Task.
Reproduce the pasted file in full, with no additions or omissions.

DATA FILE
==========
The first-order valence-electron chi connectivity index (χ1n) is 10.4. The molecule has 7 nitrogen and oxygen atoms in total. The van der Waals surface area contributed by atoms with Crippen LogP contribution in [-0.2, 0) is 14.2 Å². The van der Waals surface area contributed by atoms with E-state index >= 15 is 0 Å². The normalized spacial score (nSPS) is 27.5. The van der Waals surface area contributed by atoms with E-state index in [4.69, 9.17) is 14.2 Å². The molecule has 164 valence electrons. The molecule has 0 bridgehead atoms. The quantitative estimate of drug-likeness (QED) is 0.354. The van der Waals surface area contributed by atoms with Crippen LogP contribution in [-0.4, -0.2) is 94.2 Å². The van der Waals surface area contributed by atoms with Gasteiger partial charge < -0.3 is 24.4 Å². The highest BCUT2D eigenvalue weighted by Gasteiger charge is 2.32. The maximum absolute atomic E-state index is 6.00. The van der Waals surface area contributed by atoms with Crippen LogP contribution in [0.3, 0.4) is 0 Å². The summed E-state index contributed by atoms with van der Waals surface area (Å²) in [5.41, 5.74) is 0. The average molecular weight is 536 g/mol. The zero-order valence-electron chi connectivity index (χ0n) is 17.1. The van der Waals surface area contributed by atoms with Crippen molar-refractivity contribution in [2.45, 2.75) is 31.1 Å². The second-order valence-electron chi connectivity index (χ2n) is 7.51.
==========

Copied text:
The first-order valence-electron chi connectivity index (χ1n) is 10.4. The molecule has 7 nitrogen and oxygen atoms in total. The van der Waals surface area contributed by atoms with Crippen LogP contribution in [-0.2, 0) is 14.2 Å². The van der Waals surface area contributed by atoms with E-state index >= 15 is 0 Å². The normalized spacial score (nSPS) is 27.5. The van der Waals surface area contributed by atoms with E-state index in [4.69, 9.17) is 14.2 Å². The molecule has 164 valence electrons. The molecule has 0 bridgehead atoms. The quantitative estimate of drug-likeness (QED) is 0.354. The van der Waals surface area contributed by atoms with Crippen LogP contribution in [-0.4, -0.2) is 94.2 Å². The van der Waals surface area contributed by atoms with Gasteiger partial charge < -0.3 is 24.4 Å². The highest BCUT2D eigenvalue weighted by Gasteiger charge is 2.32. The maximum absolute atomic E-state index is 6.00. The van der Waals surface area contributed by atoms with Crippen LogP contribution in [0.3, 0.4) is 0 Å². The summed E-state index contributed by atoms with van der Waals surface area (Å²) in [5.41, 5.74) is 0. The average molecular weight is 536 g/mol. The zero-order valence-electron chi connectivity index (χ0n) is 17.1. The van der Waals surface area contributed by atoms with Crippen molar-refractivity contribution in [2.45, 2.75) is 31.1 Å². The second-order valence-electron chi connectivity index (χ2n) is 7.51.